RCN house style for print and web
italics and initial caps: Nursing Counts; Frontline First
cannula, cannulae (plural)
keep to a minimum. Too many capitals make text difficult to read. If in doubt use lower case: the Government; the Coalition Government; the Scottish Government; the Welsh Assembly; a government minister; green paper; white paper
with geographical regions, use capital letters only for political divisions or formal names, not for points of the compass: Northern Ireland; northern England; south London; the East End; East Sussex
RCN regions: Yorkshire & The Humber region; Northern region etc
RCN boards: lower case b
lower case t when talking about NHS trusts in general, but upper case when referring to a specific one: for example, Sussex Partnership Trust; likewise social services, but Brighton and Hove Social Services Department
member, steward, safety representative, regional officer
CD, CDs, CD-Rom
abbreviated to cm, not cms
not chairman or chairperson
Christmas Day, Christmas Eve
avoid like the plague
Cumulative Index of Nursing and Allied Health Literature. No need to spell out
class A drug
[the NMC] code of conduct
proper title is The Code: Standards of Conduct, Performance and Ethics for Nurses and Midwives, but usually known as “the code of conduct”
colons and semicolons
semicolons are used to link two or more clauses in a sentence which are of equal importance and are linked together. For example: To make a mistake when administering drugs is incompetent; to do it wilfully is professional misconduct.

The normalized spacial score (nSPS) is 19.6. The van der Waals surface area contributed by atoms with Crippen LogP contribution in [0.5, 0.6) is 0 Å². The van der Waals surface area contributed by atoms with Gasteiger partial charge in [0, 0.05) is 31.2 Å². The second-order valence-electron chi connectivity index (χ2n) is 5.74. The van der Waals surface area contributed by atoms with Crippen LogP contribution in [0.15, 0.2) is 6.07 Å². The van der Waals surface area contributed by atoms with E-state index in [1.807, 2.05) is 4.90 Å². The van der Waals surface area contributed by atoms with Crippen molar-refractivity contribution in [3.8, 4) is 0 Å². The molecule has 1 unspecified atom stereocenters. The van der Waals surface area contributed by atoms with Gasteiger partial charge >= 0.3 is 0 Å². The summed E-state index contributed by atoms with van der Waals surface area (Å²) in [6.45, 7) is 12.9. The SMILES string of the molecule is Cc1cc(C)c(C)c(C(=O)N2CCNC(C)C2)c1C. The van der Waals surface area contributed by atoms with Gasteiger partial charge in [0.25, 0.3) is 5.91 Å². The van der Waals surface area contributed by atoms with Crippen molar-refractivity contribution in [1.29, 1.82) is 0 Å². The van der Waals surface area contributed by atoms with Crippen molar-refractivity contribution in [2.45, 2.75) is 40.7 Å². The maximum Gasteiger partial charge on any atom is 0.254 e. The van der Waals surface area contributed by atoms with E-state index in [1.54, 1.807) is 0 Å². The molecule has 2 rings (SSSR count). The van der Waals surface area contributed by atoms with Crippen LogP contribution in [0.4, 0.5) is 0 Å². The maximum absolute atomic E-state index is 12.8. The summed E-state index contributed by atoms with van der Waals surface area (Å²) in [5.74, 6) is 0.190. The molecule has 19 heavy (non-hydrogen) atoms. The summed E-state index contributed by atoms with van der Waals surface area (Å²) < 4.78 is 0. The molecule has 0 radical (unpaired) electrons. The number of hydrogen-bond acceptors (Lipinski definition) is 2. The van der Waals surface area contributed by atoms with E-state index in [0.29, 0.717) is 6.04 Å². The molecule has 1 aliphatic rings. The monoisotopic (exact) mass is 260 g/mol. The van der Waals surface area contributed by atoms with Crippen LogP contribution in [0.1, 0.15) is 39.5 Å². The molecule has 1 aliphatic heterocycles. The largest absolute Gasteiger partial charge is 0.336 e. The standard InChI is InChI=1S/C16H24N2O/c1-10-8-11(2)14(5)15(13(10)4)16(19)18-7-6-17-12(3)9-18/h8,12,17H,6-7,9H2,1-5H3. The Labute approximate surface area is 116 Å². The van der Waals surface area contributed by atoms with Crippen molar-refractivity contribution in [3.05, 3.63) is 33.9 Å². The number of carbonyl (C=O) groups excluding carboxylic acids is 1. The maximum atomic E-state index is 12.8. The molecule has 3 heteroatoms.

The course has five sessions: introduction to the issues; getting started; after the first six months; and planning for the future.
Whereas the semicolon links equal or balanced clauses, the colon generally indicates a progression in some way: To make a mistake when administering drugs is incompetent: incompetence that must be dealt with in some way.
Colons should also precede a sentence that is quoted in full – Dr Carter said: “This style guide must have taken a lot of work.”
in lists of individual items, do not put a comma before the final “and” – for example, nurses, midwives and health visitors. The exception – known as the Oxford comma – is where a sequence already includes an item that contains “and” – for example, She worked in oncology, accident and emergency, and theatres
Also use a comma before “and” in lists where the last two items are made up of clauses – for example: advice on the course, what information is available, and how to find it.
Use commas either side of job titles: Peter Piper, RCN Officer, said…
common foundation programme
Commons health committee
upper case C for Commons
House of Commons, the
upper case H and C
complementary or complimentary
complementary: serving to complete – for example: complementary medicine; the workshop complemented her existing skills.
complimentary: free or expressing praise – for example: complimentary Congress bag; the patient was complimentary about the nurse’s skills
means “to consist of”, “to be made up of”. “The committee comprises nurses and doctors” is right; “Doctors and nurses comprise the committee” is wrong.
caps, italics: The Power of Nursing
not consult with
continence pads, not incontinence pads
avoid overuse of I’ve, they’ve, can’t, couldn’t, I’m. They look bad and although they may be appropriate in some cases, tend to make an article look frivolous
always singular: the NMC is consulting; the Government is listening
wrong; use nurse consultants
no hyphen if “the care is cost effective”; but “the cost-effective care”